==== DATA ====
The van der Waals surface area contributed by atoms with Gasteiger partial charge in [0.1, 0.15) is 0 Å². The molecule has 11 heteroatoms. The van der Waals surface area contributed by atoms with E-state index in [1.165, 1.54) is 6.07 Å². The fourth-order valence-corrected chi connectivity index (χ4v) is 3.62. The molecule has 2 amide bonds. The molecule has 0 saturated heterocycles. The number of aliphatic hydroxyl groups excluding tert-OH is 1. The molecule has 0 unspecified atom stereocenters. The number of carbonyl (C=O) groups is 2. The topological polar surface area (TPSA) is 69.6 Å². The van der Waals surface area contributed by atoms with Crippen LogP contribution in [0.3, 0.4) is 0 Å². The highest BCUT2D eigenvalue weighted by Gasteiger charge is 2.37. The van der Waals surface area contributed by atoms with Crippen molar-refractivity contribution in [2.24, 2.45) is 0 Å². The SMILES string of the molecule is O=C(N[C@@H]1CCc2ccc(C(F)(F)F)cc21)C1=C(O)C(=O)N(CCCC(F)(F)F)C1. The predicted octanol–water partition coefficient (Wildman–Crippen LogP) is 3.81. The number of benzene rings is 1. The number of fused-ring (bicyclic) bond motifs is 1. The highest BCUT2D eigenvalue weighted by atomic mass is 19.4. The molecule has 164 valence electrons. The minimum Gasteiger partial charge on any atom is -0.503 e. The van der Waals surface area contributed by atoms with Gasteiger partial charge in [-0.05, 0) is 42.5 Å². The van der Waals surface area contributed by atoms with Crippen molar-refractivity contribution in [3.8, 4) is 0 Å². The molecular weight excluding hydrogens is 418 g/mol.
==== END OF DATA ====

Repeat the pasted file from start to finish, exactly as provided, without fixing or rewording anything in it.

The van der Waals surface area contributed by atoms with Gasteiger partial charge in [0.1, 0.15) is 0 Å². The molecule has 11 heteroatoms. The van der Waals surface area contributed by atoms with E-state index in [1.165, 1.54) is 6.07 Å². The fourth-order valence-corrected chi connectivity index (χ4v) is 3.62. The molecule has 2 amide bonds. The molecule has 0 saturated heterocycles. The number of aliphatic hydroxyl groups excluding tert-OH is 1. The molecule has 0 unspecified atom stereocenters. The number of carbonyl (C=O) groups is 2. The topological polar surface area (TPSA) is 69.6 Å². The van der Waals surface area contributed by atoms with Crippen LogP contribution in [0.3, 0.4) is 0 Å². The highest BCUT2D eigenvalue weighted by Gasteiger charge is 2.37. The van der Waals surface area contributed by atoms with Crippen molar-refractivity contribution in [2.24, 2.45) is 0 Å². The SMILES string of the molecule is O=C(N[C@@H]1CCc2ccc(C(F)(F)F)cc21)C1=C(O)C(=O)N(CCCC(F)(F)F)C1. The predicted octanol–water partition coefficient (Wildman–Crippen LogP) is 3.81. The number of benzene rings is 1. The number of fused-ring (bicyclic) bond motifs is 1. The highest BCUT2D eigenvalue weighted by atomic mass is 19.4. The molecule has 164 valence electrons. The minimum Gasteiger partial charge on any atom is -0.503 e. The van der Waals surface area contributed by atoms with Gasteiger partial charge in [-0.05, 0) is 42.5 Å². The van der Waals surface area contributed by atoms with Crippen molar-refractivity contribution in [3.8, 4) is 0 Å². The molecular weight excluding hydrogens is 418 g/mol.